Human Stories

Agro Robots | Which Robots Actually Work On Farms?

Harvesting fruit and vegetables can be repetitive and arduous. The human workforce is dwindling due to lack of interest, and now, the unprecedented disruption of the COVID-19 pandemic. Harvesting crops can be a prime task for agro robots to help us with - so what's out there?

The term ‘robot’ comes from the Czech word ‘roboti’, meaning ‘drudge worker’. Since it was coined in 1920, robots have taken over more and more of the ‘drudge work’ in our lives, including harvesting robots that can help us gather our fruit and veg.

Using Robots To Harvest Crops

Mechanical harvesters were the first step towards robot agriculture - machinery that uses simple, forceful methods (like physically shaking fruit from trees or cutting wheat from the ground) to gather in the harvest. The first mechanical tomato harvester was patented in 1960 - a machine that cut the plants at soil level and then shook them to separate the tomatoes. By 1970, 95% of all California-grown tomatoes destined for tins and sauces were harvested by machine.1

But robots can't harvest all crops. Mechanical harvesting is best suited for crops that won’t be damaged easily (like almonds) or where bruising might not matter, like tomatoes for sauce. But supermarkets have extremely high standards for fresh produce, so more sophisticated agro robots are needed to harvest crops that require a gentle touch.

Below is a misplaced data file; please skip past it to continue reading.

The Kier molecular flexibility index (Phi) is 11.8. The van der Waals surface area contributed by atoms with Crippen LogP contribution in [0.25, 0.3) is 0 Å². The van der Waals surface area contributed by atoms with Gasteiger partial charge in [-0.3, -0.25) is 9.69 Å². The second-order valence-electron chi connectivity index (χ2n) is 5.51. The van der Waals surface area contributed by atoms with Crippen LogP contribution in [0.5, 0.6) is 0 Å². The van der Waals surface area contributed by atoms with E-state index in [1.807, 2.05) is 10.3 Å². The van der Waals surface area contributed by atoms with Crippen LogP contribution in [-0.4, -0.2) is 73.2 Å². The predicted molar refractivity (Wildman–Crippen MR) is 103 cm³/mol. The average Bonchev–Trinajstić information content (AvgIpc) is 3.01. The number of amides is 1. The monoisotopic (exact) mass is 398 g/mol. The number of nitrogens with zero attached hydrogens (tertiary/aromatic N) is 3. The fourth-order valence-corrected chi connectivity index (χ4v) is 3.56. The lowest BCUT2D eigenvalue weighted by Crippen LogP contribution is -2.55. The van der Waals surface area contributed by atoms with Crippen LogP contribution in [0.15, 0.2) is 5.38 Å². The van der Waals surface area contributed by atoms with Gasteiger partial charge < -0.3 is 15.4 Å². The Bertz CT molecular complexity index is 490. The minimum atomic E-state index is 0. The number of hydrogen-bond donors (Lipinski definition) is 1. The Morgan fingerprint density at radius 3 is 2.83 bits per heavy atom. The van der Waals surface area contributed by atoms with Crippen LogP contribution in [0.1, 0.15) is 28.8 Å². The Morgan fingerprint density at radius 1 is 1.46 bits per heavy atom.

Find out why agro-robots still need humans to function

Machine Vision: Agro Robots Need To “See”

Automated harvesters use a combination of machine vision with a grasping tool to pick fruit and vegetables with precision. For some crops, this is relatively straightforward; for example, a robot harvesting wheat only needs to recognise the shape of rows planted in a field, which can be done by emitting lasers at the crop and measuring the reflection.2 But other agro robots need to detect the colour of ripeness, amongst other characteristics. 

To distinguish colours, robots can use machine vision to detect the different wavelengths (and so different colours) of light reflected off leaves and fruit. Some robots could also detect the thermal radiation (heat) given off by fruit, compared to leaves. And while it’s easier to see contrasting colours, it’s not impossible to harvest crops that are largely the same colour: in 2019, Cambridge University, UK, unveiled the Vegebot, which can recognise the shape of a single lettuce in a field of green.

Asparagus is even more challenging to harvest: multiple stems grow at different times, and white asparagus needs to be picked while still underground or it turns green when it sprouts through the soil. So Dutch inventor Ad van Vinken built a robot that can ‘see’ underground: it emits an electrical signal into the ground, and the water in the asparagus conducts that electricity. Sensors detect the difference between that and the surrounding soil, signalling the robot to dig and harvest.4

Copying The Human Hand 

The collecting arm of a harvesting robot needs to be mobile enough to reach into foliage and delicate enough to handle fruit without damaging it. Most robots do this with pincers or claws, and researchers are working to build robots that can mimic the soft dexterity of the human hand.

Some agro-robots go for a different advantage: extra limbs. Although it costs around 777,500 EUR to build, a 1.8m tall raspberry harvesting robot could pick 25,000 berries in a day using its four pincer-like picking hands.5 But why use hands at all? In 2019, a robot that uses suction to pick apples was successfully trialled in New Zealand.6